©2019 by Diana Ribeiro

Teamwork

This week, as I faced a challenge that required intervention of multiple people and a great deal of goodwill, I pondered about what global efforts and working in a team means for self-employed people.

“Celebrating your success as a team will bring employees closer together, inspire conversation and boost a sense of well-being.”

—Lindy Brewster

 

While the freelance revolution is upon us and companies all over the world are adapting to its nuances, freelancers themselves also must adapt and get into the right mindset.

Freelance work requires a business mindset

You might have all the knowledge and technical aspects of your craft mastered, but you have to develop an entrepreneurial mind to become a successful freelancer. In the article you can read that freelancers who are successful “are people who know how to present themselves, think like entrepreneurs, keep their skills up to date, and build effective reputations and relationships.”

Successful freelancers have mastered these entrepreneurial skills and behaviours:

  1. Make strategic decisions about what clients and projects to accept.

  2. Devote time to plan their business, and allocate time to work on it.

  3. Proactively discover what skills they need to develop to stay at the top of their performance.

  4. Cultivate relationships with the people around them (in virtual and real life). They understand that networking is connecting and providing value.

  5. Show consistency and discipline in how they plan, execute and deliver their projects.

  6. Keep innovating and thinking creatively. In other words: be curious!

From reading the article, I could better understand how important it is to have a business mindset when you are a freelancer. Treat your work as you would treat a business, and create a plan for it.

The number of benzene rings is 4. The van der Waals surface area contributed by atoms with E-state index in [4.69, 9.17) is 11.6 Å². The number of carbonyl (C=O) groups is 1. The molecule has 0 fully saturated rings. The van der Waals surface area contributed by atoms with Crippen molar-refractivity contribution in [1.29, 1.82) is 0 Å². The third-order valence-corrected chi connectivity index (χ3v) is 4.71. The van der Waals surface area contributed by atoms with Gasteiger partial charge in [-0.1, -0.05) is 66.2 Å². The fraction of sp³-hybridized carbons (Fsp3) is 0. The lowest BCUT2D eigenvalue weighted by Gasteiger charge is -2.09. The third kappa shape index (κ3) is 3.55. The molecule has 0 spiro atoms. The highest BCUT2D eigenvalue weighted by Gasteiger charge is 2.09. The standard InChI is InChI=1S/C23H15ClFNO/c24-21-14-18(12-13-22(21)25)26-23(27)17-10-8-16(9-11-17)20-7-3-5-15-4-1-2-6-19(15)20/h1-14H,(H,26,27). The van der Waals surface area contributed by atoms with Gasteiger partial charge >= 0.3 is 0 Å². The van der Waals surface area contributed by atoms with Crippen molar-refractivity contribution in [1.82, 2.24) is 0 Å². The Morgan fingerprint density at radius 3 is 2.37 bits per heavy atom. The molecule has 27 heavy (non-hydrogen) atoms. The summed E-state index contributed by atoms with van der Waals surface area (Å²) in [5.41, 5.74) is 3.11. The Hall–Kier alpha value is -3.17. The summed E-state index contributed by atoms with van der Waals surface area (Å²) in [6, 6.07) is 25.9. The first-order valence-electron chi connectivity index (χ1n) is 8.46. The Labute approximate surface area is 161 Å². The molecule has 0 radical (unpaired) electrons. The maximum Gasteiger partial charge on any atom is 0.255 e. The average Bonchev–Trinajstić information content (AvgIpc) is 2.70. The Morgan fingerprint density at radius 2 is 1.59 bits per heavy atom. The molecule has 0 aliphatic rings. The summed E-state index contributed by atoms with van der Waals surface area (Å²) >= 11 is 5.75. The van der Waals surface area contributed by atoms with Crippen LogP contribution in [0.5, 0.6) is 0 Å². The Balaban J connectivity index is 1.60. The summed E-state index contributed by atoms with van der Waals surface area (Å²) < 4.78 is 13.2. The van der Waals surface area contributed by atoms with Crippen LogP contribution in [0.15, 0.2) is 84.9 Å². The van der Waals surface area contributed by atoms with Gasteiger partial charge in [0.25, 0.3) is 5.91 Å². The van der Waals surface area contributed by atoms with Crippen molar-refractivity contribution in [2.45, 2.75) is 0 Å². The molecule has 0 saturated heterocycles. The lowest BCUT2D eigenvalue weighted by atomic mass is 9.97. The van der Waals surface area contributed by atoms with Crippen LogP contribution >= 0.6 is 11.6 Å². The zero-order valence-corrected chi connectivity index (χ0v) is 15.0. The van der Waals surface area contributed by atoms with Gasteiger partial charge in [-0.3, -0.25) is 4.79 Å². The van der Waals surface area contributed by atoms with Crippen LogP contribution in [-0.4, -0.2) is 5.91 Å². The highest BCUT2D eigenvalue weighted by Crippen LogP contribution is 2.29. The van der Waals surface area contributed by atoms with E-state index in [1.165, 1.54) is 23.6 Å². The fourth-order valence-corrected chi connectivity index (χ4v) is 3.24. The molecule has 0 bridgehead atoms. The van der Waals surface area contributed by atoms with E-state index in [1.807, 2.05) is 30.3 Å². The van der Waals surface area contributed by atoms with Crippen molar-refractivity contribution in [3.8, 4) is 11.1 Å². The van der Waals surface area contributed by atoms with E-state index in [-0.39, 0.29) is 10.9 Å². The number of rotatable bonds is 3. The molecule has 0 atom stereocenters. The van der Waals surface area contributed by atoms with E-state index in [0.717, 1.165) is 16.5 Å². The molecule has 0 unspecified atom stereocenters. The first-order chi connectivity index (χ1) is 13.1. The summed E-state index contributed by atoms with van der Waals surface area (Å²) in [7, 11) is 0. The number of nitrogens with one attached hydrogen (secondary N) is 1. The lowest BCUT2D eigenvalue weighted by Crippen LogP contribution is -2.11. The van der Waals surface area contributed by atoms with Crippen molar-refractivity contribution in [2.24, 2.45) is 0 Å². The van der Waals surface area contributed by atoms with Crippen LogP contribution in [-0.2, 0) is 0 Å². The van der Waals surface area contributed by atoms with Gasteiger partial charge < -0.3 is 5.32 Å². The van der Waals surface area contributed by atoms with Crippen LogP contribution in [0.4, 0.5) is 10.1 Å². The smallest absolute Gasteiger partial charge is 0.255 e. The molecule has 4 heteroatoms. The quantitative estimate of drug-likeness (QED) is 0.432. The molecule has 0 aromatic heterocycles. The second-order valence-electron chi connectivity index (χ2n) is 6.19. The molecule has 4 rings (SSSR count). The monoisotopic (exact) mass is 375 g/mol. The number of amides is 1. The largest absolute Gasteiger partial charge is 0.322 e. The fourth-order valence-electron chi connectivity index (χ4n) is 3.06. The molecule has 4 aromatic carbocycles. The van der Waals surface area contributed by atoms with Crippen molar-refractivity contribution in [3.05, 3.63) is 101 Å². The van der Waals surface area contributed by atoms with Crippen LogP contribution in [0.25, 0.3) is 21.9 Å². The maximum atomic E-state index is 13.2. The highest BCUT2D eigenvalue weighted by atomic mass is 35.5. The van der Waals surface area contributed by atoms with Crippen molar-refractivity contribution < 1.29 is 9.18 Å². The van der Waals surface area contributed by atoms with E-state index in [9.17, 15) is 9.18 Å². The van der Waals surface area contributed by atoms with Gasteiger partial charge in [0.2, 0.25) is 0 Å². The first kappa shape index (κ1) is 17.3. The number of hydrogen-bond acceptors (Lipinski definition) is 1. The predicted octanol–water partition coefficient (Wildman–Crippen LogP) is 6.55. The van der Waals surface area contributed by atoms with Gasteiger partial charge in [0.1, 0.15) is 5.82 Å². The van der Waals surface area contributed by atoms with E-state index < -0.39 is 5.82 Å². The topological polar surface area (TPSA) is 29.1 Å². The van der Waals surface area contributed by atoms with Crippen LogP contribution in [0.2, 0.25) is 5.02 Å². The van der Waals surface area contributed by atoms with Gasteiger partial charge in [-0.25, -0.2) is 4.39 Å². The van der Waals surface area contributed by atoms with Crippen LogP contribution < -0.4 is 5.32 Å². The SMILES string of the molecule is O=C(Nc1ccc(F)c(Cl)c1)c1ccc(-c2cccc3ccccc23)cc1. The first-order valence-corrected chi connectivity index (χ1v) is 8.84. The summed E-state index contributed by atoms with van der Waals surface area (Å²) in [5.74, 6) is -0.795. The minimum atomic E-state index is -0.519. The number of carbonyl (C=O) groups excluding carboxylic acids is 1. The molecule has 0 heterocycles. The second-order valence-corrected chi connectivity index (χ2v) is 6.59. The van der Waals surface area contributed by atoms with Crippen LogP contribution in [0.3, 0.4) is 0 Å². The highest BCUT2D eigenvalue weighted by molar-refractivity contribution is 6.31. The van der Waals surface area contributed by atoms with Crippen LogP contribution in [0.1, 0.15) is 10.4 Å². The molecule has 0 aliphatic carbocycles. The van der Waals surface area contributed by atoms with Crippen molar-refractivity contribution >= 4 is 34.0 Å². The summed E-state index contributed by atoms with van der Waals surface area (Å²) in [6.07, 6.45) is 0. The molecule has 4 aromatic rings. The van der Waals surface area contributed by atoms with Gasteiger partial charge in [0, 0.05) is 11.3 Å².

There is a right mix of independence and collaboration

Freelancers love their independence. Being able to set their own schedule and work around family commitments are two of the top perks reported by those who work outside the 9-to-5 norm.

But being independent doesn’t mean that you can ditch effective communication. In fact, you should pay extra attention to the way you interact with others.

“Great freelancers are excellent at recognizing that clients and fellow teammates are experts in their respective fields and they’re highly cognizant of the need to have everyone they work with enjoy their working relationship.”

The quote above come from an insightful article on the things that freelancing teaches you about teamwork.

If you want to know how to use your freelancer skills to be a better team player, here are the main takeaways:

  1. Document everything, and keep teammates informed about the project at hand. If they understand your processes, they’ll be able to make small changes to the project and build upon it until the final deliverable.

  2. Use your project management skills and leverage your proactive instincts. Successful freelancers always have the end goal in mind: use this insight to help your team overcome possible obstacles.

  3. Treat everyone as your client. When you work with a client, you set expectations early on to ensure the project goes smoothly, and make a priority to assure they enjoy working with you. Always be polite and treat your teammates as you would a client.

For companies that want to reap the benefits of having motivated freelancers in their teams, there is some advice out there

Lindy Brewster wrote a comprehensive article on Forbes about fostering exceptional teams, and how working together is an essential part for thriving in the changing landscape of organizations.

I believe teamwork is essential in any profession, and freelance medical writers should focus on developing two of the soft skills that allow efficiency when working as a part of a team:

  • Interpersonal communication

  • Conflict management

The upcoming newsletter will focus on these aspects.

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Apothecary’s suggested reading:

The first Ebola vaccine, Everbo©, got its conditional approval from EMA earlier this month.

Kenneth C. Frazier, chairman and chief executive officer of Merck stated that “The European Commission’s marketing authorization of ERVEBO is the result of an unprecedented collaboration for which the entire world should be proud. It is a historic milestone and a testament to the power of science, innovation and public-private partnership.”

This collaboration was a true global effort and relied on teamwork from different partners, which culminated in the expedite approval of the life-saving vaccine.

I suggest this article about the journey and milestones of the Ebola vaccine.

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That will be all from me this week.

As always, comments and suggestions are welcome.

Until next time,

Diana